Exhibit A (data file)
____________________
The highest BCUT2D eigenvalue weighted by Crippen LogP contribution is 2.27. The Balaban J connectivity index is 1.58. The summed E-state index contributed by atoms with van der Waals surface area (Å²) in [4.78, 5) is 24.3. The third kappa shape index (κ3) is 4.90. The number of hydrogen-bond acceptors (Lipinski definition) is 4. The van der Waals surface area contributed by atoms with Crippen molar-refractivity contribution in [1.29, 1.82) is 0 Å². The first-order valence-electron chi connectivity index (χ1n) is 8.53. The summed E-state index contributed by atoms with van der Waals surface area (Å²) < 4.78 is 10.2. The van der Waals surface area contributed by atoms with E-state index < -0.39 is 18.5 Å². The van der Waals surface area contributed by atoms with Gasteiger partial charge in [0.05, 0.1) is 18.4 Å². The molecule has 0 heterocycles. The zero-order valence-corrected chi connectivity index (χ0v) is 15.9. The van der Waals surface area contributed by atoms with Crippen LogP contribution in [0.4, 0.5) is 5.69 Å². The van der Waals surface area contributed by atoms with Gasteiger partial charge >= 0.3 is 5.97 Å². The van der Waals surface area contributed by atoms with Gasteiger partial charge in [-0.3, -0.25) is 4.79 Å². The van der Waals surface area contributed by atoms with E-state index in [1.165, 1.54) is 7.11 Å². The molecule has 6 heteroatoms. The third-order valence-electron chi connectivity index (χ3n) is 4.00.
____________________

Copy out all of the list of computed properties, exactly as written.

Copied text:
The highest BCUT2D eigenvalue weighted by Crippen LogP contribution is 2.27. The Balaban J connectivity index is 1.58. The summed E-state index contributed by atoms with van der Waals surface area (Å²) in [4.78, 5) is 24.3. The third kappa shape index (κ3) is 4.90. The number of hydrogen-bond acceptors (Lipinski definition) is 4. The van der Waals surface area contributed by atoms with Crippen molar-refractivity contribution in [1.29, 1.82) is 0 Å². The first-order valence-electron chi connectivity index (χ1n) is 8.53. The summed E-state index contributed by atoms with van der Waals surface area (Å²) < 4.78 is 10.2. The van der Waals surface area contributed by atoms with E-state index < -0.39 is 18.5 Å². The van der Waals surface area contributed by atoms with Gasteiger partial charge in [0.05, 0.1) is 18.4 Å². The molecule has 0 heterocycles. The zero-order valence-corrected chi connectivity index (χ0v) is 15.9. The van der Waals surface area contributed by atoms with Crippen LogP contribution in [0.4, 0.5) is 5.69 Å². The van der Waals surface area contributed by atoms with Gasteiger partial charge >= 0.3 is 5.97 Å². The van der Waals surface area contributed by atoms with Gasteiger partial charge in [-0.3, -0.25) is 4.79 Å². The van der Waals surface area contributed by atoms with E-state index in [1.165, 1.54) is 7.11 Å². The molecule has 6 heteroatoms. The third-order valence-electron chi connectivity index (χ3n) is 4.00.